FUNNY BONE: Caiphus Semenya and Letta Mbuli performing at Winnie Madikizela-Mandela’s 80th birthday celebration at Artscape. Picture: Cindy Waxa
When I ask couples what initially attracted them to each other, I'm not surprised to find that "a sense of humour" appears to be one of the most common answers. However, as relationships mature, life seems to get so serious with increasing demands and stressors that laughter becomes rare.

Laughter is a vital factor in a healthy relationship, as it signifies a strong emotional connection.

Laughter makes one physically attractive to others and, the more laughter there is in a relationship, the more likely your partner is to continue being attracted to you. Of course, laughter should be appropriate, as well.

In an increasingly stressful world, it's important to look for the humour in situations and try to see the lighter side of situations. This is important for one's own state of mind as well as the relationship as a whole.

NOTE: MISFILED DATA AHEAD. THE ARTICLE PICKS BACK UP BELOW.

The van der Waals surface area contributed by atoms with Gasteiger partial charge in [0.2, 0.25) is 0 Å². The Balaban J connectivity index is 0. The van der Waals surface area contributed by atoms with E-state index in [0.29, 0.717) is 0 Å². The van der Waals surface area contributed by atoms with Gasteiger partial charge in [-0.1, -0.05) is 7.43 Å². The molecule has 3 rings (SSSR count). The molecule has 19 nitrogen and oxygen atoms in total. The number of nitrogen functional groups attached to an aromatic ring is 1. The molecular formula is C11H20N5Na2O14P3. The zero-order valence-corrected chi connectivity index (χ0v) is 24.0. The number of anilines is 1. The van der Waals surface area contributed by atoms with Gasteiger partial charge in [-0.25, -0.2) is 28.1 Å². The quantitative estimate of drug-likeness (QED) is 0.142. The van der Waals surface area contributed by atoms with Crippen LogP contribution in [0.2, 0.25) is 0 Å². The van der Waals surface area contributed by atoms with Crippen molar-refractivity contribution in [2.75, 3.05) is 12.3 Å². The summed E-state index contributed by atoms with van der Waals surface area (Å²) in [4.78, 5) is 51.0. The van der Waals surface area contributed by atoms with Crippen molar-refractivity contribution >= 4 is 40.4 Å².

During arguments, we may sometimes realise that something that was said is rather funny, and laughter at that point may defuse the tension. This is common in healthier relationships, in which partners are more committed to a happy relationship than being right.

Being able to laugh at oneself is a sign of self-confidence. Taking ourselves too seriously can lead to high stress-levels and burnout.

Laughter impacts positively on the brain by triggering the release of endorphins or "feel-good" chemicals.

Other than making you feel good, endorphins interact with pain receptors which impact on our perception of pain – ie it promotes temporary pain relief.

* Rakhi Beekrum is a counselling psychologist based in Durban